British Parliament seizes control of Brexit process from PM May

British Prime Minister Theresa May faces pressure to resign in exchange for votes for her Brexit deal as a new European Union deadline looms. Photo by Hugo Philpott/UPI

March 26 (UPI) — The British Parliament voted to seize control of the Brexit process from Prime Minister Theresa May and her government Monday.

The amendment to seize control of the parliamentary timetable for a series of “indicative votes” for the next steps of the Brexit process passed by a vote of 329-302, The Guardian reported.

Foreign Affairs Minister Alistair Burt, Health Minister Steve Brine and Business Minister Richard Harrington resigned from the government to back the amendment.

May, who said Monday she didn’t have enough support for a third meaningful vote on her Brexit deal with the European Union, didn’t state whether she would abide by the outcome of the vote.

“No government could give a blank check to commit to an outcome without knowing what it is. So I cannot commit the government to delivering the outcome of any votes held by this house. But I do commit to engaging constructively with this process,” she said.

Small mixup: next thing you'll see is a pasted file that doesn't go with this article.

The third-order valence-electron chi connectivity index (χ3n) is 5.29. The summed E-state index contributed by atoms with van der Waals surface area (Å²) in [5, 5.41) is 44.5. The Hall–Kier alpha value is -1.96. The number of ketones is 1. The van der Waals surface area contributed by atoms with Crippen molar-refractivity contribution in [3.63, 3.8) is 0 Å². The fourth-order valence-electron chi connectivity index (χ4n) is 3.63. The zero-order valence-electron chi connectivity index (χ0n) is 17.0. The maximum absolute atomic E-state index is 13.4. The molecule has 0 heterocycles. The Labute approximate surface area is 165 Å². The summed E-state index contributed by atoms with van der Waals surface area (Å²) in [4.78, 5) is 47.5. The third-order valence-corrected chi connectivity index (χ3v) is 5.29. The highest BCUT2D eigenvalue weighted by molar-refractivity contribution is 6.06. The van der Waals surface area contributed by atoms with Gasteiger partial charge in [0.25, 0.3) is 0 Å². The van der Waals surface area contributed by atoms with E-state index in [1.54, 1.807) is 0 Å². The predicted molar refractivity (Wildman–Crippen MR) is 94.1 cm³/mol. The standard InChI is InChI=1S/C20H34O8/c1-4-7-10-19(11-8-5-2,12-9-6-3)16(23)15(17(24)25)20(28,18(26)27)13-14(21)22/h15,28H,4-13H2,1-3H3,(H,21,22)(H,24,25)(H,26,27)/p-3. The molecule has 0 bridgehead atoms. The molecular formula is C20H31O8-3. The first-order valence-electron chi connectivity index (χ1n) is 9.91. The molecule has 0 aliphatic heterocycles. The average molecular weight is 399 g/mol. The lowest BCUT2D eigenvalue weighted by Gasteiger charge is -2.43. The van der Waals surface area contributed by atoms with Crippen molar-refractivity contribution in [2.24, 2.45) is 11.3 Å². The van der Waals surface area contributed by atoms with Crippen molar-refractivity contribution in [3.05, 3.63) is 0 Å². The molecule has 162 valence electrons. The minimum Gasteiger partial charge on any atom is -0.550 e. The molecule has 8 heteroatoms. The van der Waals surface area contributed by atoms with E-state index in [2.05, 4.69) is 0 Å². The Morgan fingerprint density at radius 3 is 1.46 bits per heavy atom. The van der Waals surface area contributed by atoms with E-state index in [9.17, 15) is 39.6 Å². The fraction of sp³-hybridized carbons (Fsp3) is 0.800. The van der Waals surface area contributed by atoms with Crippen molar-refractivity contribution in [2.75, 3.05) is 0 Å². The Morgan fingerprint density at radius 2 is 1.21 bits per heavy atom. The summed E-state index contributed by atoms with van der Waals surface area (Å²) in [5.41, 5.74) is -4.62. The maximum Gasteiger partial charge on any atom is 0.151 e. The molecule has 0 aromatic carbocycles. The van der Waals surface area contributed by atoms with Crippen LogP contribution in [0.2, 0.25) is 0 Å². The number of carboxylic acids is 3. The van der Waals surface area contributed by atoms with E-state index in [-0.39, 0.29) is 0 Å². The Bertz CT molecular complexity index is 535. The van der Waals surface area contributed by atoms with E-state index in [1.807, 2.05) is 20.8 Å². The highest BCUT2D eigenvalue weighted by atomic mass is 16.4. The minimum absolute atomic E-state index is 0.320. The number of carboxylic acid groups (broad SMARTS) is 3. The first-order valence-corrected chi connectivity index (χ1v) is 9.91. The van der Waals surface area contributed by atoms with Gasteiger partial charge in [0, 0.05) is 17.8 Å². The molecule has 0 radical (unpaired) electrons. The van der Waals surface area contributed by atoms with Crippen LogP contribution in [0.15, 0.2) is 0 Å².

The European Union gave May a deadline this week to get Parliament to approve their deal or force Britain out without a withdrawal agreement, which could bring sudden changes.

An estimated 1 million people participated in a march in London on Saturday, demanding a second public vote on Brexit.

The European Union, though, issued an announcement Monday saying that it has prepared for Britain to leave the European Union without a deal.

“This will obviously cause significant disruption for citizens and businesses. In such a scenario, the UK’s relations with the EU would be governed by general international public law, including rules of the World Trade Organization,” the statement said.

“The EU will be required to immediately apply its rules and tariffs at its borders with the UK. This includes checks and controls for customs, sanitary and phytosanitary standards and verification of compliance with EU norms. Despite the considerable preparations of the Member States’ customs authorities, these controls could cause significant delays at the border. UK entities would also cease to be eligible to receive EU grants and to participate in EU procurement procedures under current terms,” the statement continued.


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